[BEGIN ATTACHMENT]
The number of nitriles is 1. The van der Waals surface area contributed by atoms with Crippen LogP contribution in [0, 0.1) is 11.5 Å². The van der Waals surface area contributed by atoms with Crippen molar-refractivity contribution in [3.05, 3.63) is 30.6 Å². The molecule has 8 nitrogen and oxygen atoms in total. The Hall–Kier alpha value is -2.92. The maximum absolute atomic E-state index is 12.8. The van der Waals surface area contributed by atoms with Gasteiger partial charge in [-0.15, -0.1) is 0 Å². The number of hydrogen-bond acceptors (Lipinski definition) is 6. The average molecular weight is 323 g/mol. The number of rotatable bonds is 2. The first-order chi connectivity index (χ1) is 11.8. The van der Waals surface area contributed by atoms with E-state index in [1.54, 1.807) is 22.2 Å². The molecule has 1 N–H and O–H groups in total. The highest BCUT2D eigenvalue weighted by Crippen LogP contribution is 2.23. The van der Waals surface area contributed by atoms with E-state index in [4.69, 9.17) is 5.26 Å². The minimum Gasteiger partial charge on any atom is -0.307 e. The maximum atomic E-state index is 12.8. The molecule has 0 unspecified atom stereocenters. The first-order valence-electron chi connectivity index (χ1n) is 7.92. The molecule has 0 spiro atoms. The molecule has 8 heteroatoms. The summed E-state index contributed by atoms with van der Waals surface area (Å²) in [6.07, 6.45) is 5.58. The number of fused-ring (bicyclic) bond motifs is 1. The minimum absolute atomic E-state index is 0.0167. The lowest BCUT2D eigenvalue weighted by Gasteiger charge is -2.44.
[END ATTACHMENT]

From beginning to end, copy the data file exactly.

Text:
The number of nitriles is 1. The van der Waals surface area contributed by atoms with Crippen LogP contribution in [0, 0.1) is 11.5 Å². The van der Waals surface area contributed by atoms with Crippen molar-refractivity contribution in [3.05, 3.63) is 30.6 Å². The molecule has 8 nitrogen and oxygen atoms in total. The Hall–Kier alpha value is -2.92. The maximum absolute atomic E-state index is 12.8. The van der Waals surface area contributed by atoms with Gasteiger partial charge in [-0.15, -0.1) is 0 Å². The number of hydrogen-bond acceptors (Lipinski definition) is 6. The average molecular weight is 323 g/mol. The number of rotatable bonds is 2. The first-order chi connectivity index (χ1) is 11.8. The van der Waals surface area contributed by atoms with E-state index in [1.54, 1.807) is 22.2 Å². The molecule has 1 N–H and O–H groups in total. The highest BCUT2D eigenvalue weighted by Crippen LogP contribution is 2.23. The van der Waals surface area contributed by atoms with E-state index in [4.69, 9.17) is 5.26 Å². The minimum Gasteiger partial charge on any atom is -0.307 e. The maximum atomic E-state index is 12.8. The molecule has 0 unspecified atom stereocenters. The first-order valence-electron chi connectivity index (χ1n) is 7.92. The molecule has 0 spiro atoms. The molecule has 8 heteroatoms. The summed E-state index contributed by atoms with van der Waals surface area (Å²) in [6.07, 6.45) is 5.58. The number of fused-ring (bicyclic) bond motifs is 1. The minimum absolute atomic E-state index is 0.0167. The lowest BCUT2D eigenvalue weighted by Gasteiger charge is -2.44.